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Ideas for action - consultants, professional institutes, educational institutes, Iwi and sector organisations

Championing urban design and raising awareness

An important component of achieving good design is raising awareness of the benefits and challenging existing approaches where they do not result in good outcomes. Consultants, professional institutes, educational organisations, iwi and other sector groups can champion high quality urban design in their own right. Individual champions at a senior level can be a very effective mechanism for bringing about change.

Examples:

  1. Appoint a 'Design Champion' at a senior influential level of the organisation to promote and champion high quality design and to challenge existing approaches within the organisation. National and local 'Design Champions' may be considered in larger consultancies, institutes and organisations.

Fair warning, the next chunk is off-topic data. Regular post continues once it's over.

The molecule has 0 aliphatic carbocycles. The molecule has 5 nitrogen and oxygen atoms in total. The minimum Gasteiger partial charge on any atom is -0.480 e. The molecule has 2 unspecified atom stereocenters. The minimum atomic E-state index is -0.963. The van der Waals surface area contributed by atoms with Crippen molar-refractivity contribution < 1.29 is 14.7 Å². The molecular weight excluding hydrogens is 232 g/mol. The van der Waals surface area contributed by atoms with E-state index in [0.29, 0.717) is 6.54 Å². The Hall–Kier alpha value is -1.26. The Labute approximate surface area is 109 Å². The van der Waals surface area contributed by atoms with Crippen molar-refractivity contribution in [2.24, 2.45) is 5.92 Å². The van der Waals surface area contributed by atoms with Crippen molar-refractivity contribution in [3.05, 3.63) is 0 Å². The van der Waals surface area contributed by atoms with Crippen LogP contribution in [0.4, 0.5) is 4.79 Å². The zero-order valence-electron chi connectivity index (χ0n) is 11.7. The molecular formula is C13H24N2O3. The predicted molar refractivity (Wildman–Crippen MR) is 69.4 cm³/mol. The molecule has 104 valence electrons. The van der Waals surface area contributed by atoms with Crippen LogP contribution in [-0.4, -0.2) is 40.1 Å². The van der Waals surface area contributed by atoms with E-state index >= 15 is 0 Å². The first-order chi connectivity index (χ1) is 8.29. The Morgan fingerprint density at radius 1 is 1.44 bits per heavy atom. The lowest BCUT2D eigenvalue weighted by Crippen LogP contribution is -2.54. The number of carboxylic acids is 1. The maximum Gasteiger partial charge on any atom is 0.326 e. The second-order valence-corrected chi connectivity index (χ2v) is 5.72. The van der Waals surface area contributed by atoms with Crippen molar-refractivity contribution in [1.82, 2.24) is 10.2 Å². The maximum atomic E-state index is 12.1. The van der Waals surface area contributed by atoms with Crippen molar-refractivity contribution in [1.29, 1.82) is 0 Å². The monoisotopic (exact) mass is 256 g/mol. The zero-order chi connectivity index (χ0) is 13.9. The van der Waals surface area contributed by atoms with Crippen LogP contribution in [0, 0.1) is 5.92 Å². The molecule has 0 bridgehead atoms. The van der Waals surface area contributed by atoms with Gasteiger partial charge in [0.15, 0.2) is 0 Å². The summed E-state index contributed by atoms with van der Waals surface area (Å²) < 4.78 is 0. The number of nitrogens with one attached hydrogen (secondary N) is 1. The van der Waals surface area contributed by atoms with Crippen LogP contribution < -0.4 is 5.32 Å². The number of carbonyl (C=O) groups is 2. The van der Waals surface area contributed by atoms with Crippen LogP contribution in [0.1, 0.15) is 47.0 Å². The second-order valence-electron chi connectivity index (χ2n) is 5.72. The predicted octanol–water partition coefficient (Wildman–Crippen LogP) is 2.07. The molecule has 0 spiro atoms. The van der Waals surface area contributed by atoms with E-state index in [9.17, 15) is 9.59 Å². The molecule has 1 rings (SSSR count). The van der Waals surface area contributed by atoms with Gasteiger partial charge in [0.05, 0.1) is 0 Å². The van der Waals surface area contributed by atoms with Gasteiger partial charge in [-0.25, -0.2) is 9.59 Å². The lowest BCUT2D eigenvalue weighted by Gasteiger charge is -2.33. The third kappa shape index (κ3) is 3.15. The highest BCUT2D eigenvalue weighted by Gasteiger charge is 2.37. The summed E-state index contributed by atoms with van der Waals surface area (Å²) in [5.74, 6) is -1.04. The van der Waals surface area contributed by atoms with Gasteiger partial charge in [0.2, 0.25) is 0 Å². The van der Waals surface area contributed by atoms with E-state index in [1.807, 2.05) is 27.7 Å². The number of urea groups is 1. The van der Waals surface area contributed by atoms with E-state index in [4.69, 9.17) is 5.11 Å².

2. Develop a local or national awards scheme to celebrate quality urban design.
  3. Develop education material on quality urban design for members.
  4. Provide continuing professional development workshops developed in collaboration with other consultancies, institutes or organisations.
  5. Collaborate on the development of an urban design demonstration project.

Developing strategy and policy

Organisations develop a range of policies and strategies, including professional accreditation strategies, iwi management plans, sector development strategies, and strategic plans. It is important that the implications on urban design are considered as an integral part of the policy formulation process.

Examples:

  1. Review your organisation's policies to make sure they promote quality urban design within the organisation and to external clients.
  2. Develop policies and objectives that promote the qualities of the seven Cs (as outlined in the Urban Design Protocol) within your organisation.